2012 the end of the GOP in the U.S.? Not hardly!

Richard Rider, Chairman, San Diego Tax Fighters Undesignated 4 Comments


It seems that after every Presidential election, there’s some who predict the demise of the losing party.  This year this often hopeful predication seems even more prevalent than usual.  A little historical perspective is in order.

In 1964 the GOP ran a “radical” candidate, Barry Goldwater.  He got shellacked, even though his libertarian-oriented platform seems rather bland by today’s standards — certainly more centrist than Ron Paul’s positions. Naturally the nation’s pundits often confidently predicted that this defeat spelled the end of the GOP.

Did the Grand Old Party fold up and disappear?  Apparently not.

Let’s compare the Goldwater massacre with Obama’s election.

In 1964, incumbent President Lyndon Johnson trounced Republican Barry Goldwater, receiving a remarkable 61.1% of the national popular vote. Johnson beat Goldwater by an amazing 22.6% margin.

In 2012, incumbent President Barack Obama defeated Republican Mitt Romney, gaining 50.8% of the national vote — winning by a 3.3% margin.  A solid win, but not exactly a landslide victory.

Now consider the political composition of the U.S. House and Senate after the 1964 election, compared to today.

In 1965-67, Democrats dominated the U.S. Senate by a 68-32 margin.  They ruled the House of Representatives by a similar margin — 256 Democrats to 176 Republicans.

While the outcome of some close 2012 House and Senate elections may vary current figures, it appears that the Democrats have a 54-45 majority in the Senate.  However, the GOP holds a solid 234 to 199 advantage in the House of Representatives — and all of those House elections were held in 2012.  Moreover, the vaunted “Obama effect” in 2012 cost the GOP only 6 net positions out of the 435 House seats.

Moreover, the GOP holds 30 of the 50 state governorships (or 57 states, if Obama is to be believed).

So do those 2012 numbers sound “taps” for the GOP?  I think not.

Don’t get me wrong.  The Republican Party has SERIOUS problems. Many of the “inclusiveness” criticisms of the party are valid — other complaints are not, but such is life.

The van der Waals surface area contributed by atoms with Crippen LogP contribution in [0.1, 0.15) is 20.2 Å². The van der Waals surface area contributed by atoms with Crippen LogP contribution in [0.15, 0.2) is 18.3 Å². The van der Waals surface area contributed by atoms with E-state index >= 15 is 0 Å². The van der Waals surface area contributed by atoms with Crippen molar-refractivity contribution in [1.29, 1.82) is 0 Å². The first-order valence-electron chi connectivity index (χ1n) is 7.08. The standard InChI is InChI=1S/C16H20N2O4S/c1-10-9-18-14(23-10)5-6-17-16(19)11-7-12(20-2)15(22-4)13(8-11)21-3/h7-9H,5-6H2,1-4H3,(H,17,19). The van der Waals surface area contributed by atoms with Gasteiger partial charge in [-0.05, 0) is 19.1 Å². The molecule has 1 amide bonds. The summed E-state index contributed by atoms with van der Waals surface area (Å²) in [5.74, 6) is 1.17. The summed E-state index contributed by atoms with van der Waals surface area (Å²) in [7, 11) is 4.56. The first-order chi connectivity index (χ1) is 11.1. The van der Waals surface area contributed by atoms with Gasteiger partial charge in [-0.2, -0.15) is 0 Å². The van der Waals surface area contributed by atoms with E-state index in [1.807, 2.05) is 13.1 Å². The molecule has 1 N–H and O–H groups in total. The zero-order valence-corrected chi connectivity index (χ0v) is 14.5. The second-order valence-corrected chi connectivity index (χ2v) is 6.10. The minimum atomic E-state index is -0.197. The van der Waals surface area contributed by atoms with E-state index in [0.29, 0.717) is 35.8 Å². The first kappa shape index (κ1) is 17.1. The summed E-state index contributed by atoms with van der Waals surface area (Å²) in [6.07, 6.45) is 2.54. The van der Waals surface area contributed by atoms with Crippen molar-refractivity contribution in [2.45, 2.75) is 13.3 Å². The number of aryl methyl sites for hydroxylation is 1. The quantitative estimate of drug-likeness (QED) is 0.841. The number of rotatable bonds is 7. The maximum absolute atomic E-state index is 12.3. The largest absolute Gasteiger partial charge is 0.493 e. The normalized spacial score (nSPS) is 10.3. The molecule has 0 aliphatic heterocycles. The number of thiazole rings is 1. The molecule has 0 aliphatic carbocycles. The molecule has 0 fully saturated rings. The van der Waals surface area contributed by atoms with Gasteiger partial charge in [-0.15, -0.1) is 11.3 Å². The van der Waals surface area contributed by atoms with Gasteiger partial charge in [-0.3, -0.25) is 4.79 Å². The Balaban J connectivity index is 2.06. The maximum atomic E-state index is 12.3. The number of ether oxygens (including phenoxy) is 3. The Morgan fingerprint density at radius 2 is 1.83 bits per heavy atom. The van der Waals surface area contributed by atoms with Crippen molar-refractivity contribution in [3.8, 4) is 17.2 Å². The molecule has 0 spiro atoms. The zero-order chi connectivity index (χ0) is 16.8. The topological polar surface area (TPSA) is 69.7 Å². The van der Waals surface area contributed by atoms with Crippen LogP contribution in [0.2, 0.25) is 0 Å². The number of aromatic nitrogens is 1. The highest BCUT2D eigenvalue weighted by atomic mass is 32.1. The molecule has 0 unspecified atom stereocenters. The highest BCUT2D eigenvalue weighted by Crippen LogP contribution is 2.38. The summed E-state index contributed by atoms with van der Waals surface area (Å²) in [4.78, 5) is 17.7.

My point is that nationally the GOP is very much a viable, competitive party.  And I expect the Democrat legislators to suffer the usual “off year” election losses in 2014, further strengthening the GOP brand and image.

Remember:  Four years after Goldwater’s crushing defeat, the “dead” GOP won the 1968 Presidential election (with Richard Nixon, unfortunately, but that’s another matter).

And BTW, California IS doomed.  I see no hope.  (Just thought I’d throw that in.)


Comments 4

  1. Three difference between 1964 and 2012 in order of importance:

    1. Vietnam War – Why the Republicans won in 1968
    2. Demographics – Why the Republicans lost in 2012
    3. Tea Party – Why the Republicans will have trouble recapturing the center.

    One bonus fact:

    The majority of voters in the 2012 House elections actually voted for the Democratic candidate. Only gerrymandering kept the House in Republican control.

    Do not underestimate what happened in the 2012 election and do not count on lower turnout to change the tide in future elections. The unintended consequence of the Citizens United decision was to give the unions much more power when it comes to driving voter turnout.

  2. Next time the GOP should put up a Republican Candidate and hold a serious convention, instead of putting up a Democrat lover (Clinton) against an incumbent Democrat. The GOP is killing themselves.

  3. Good response, Hypocrisy. Flawed, but good response.

    Your core assumption is that, without Citizens United, the unions would have had no boogeyman to inspire the troops. Not likely. There’s ALWAYS boogeymen — both side use ’em to advantage.

    And indeed, the voter turnout in 2012 was significantly lower than 2008. Obama got about 5 million fewer votes than 2008. The Citizens United decision came down in 2010. Some inspiration!

    Moreover, the unions would have raised and spent the same amount of money regardless of Citizens United — the joy of their coercive dues collections. Unions rule!

    Yes, we agree that the GOP has serious problems — starting with demographics. But my point that the GOP is still quite competitive nationwide still stands. 30 GOP governors verify that fact.

  4. Richard,

    I guess I wasn’t very clear on my point about Citizens United. Before this Supreme Court decision, unions were only permitted to use their general fund money for communication with active members. They were limited to PAC funds if they wanted to do true electioneering. Citizens United freed them to use any and all their money for politics. This is the added power I was referring to.

    I do agree that having 60% of the Governors is a hopeful sign. It will be interesting to see if that number holds up in the next few elections.

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